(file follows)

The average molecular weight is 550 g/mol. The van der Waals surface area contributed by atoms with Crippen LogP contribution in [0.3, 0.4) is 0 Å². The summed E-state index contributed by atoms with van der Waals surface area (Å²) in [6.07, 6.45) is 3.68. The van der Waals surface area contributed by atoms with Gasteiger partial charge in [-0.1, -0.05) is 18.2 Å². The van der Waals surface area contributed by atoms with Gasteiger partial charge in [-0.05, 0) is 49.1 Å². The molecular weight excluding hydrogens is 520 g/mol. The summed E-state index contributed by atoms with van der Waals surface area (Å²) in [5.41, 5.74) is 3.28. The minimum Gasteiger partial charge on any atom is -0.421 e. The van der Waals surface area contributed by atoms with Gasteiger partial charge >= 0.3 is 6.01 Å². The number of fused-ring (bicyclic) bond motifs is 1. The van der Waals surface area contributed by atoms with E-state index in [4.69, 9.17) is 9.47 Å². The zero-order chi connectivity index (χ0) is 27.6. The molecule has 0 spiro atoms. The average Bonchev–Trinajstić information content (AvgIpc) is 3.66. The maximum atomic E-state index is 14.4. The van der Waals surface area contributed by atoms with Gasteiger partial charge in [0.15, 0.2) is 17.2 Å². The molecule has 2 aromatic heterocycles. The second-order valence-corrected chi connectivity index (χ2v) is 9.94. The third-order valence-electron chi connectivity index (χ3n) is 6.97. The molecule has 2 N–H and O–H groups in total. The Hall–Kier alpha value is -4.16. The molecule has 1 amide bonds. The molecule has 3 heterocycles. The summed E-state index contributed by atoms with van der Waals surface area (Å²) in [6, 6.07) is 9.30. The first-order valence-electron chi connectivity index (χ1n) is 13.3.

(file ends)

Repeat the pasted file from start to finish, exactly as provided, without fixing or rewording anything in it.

The average molecular weight is 550 g/mol. The van der Waals surface area contributed by atoms with Crippen LogP contribution in [0.3, 0.4) is 0 Å². The summed E-state index contributed by atoms with van der Waals surface area (Å²) in [6.07, 6.45) is 3.68. The van der Waals surface area contributed by atoms with Gasteiger partial charge in [-0.1, -0.05) is 18.2 Å². The van der Waals surface area contributed by atoms with Gasteiger partial charge in [-0.05, 0) is 49.1 Å². The molecular weight excluding hydrogens is 520 g/mol. The summed E-state index contributed by atoms with van der Waals surface area (Å²) in [5.41, 5.74) is 3.28. The minimum Gasteiger partial charge on any atom is -0.421 e. The van der Waals surface area contributed by atoms with Gasteiger partial charge >= 0.3 is 6.01 Å². The number of fused-ring (bicyclic) bond motifs is 1. The van der Waals surface area contributed by atoms with E-state index in [4.69, 9.17) is 9.47 Å². The zero-order chi connectivity index (χ0) is 27.6. The molecule has 0 spiro atoms. The average Bonchev–Trinajstić information content (AvgIpc) is 3.66. The maximum atomic E-state index is 14.4. The van der Waals surface area contributed by atoms with Gasteiger partial charge in [0.15, 0.2) is 17.2 Å². The molecule has 2 aromatic heterocycles. The second-order valence-corrected chi connectivity index (χ2v) is 9.94. The third-order valence-electron chi connectivity index (χ3n) is 6.97. The molecule has 2 N–H and O–H groups in total. The Hall–Kier alpha value is -4.16. The molecule has 1 amide bonds. The molecule has 3 heterocycles. The summed E-state index contributed by atoms with van der Waals surface area (Å²) in [6, 6.07) is 9.30. The first-order valence-electron chi connectivity index (χ1n) is 13.3.